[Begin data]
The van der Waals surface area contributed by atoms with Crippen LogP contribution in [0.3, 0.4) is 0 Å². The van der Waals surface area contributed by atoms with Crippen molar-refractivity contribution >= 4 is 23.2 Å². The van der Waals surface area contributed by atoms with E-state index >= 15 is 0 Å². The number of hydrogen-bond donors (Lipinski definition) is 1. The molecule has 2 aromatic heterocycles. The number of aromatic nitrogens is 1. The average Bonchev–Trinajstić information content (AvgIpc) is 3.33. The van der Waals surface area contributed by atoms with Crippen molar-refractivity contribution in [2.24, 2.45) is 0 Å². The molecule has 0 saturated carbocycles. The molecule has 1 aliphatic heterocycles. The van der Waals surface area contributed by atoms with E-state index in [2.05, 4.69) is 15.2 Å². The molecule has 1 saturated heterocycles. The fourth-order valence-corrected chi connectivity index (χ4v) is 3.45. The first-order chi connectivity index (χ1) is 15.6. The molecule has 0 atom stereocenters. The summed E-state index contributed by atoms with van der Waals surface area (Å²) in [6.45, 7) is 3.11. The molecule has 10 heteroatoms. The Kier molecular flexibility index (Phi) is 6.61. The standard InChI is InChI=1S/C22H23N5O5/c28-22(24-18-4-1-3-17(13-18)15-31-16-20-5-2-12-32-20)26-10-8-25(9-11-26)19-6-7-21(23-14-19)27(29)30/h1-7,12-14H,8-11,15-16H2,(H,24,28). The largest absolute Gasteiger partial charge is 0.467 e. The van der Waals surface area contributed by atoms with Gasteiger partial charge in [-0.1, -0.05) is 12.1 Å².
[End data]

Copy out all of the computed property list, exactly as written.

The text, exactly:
The van der Waals surface area contributed by atoms with Crippen LogP contribution in [0.3, 0.4) is 0 Å². The van der Waals surface area contributed by atoms with Crippen molar-refractivity contribution >= 4 is 23.2 Å². The van der Waals surface area contributed by atoms with E-state index >= 15 is 0 Å². The number of hydrogen-bond donors (Lipinski definition) is 1. The molecule has 2 aromatic heterocycles. The number of aromatic nitrogens is 1. The average Bonchev–Trinajstić information content (AvgIpc) is 3.33. The van der Waals surface area contributed by atoms with Crippen molar-refractivity contribution in [2.24, 2.45) is 0 Å². The molecule has 0 saturated carbocycles. The molecule has 1 aliphatic heterocycles. The van der Waals surface area contributed by atoms with E-state index in [2.05, 4.69) is 15.2 Å². The molecule has 1 saturated heterocycles. The fourth-order valence-corrected chi connectivity index (χ4v) is 3.45. The first-order chi connectivity index (χ1) is 15.6. The molecule has 0 atom stereocenters. The summed E-state index contributed by atoms with van der Waals surface area (Å²) in [6.45, 7) is 3.11. The molecule has 10 heteroatoms. The Kier molecular flexibility index (Phi) is 6.61. The standard InChI is InChI=1S/C22H23N5O5/c28-22(24-18-4-1-3-17(13-18)15-31-16-20-5-2-12-32-20)26-10-8-25(9-11-26)19-6-7-21(23-14-19)27(29)30/h1-7,12-14H,8-11,15-16H2,(H,24,28). The largest absolute Gasteiger partial charge is 0.467 e. The van der Waals surface area contributed by atoms with Gasteiger partial charge in [-0.1, -0.05) is 12.1 Å².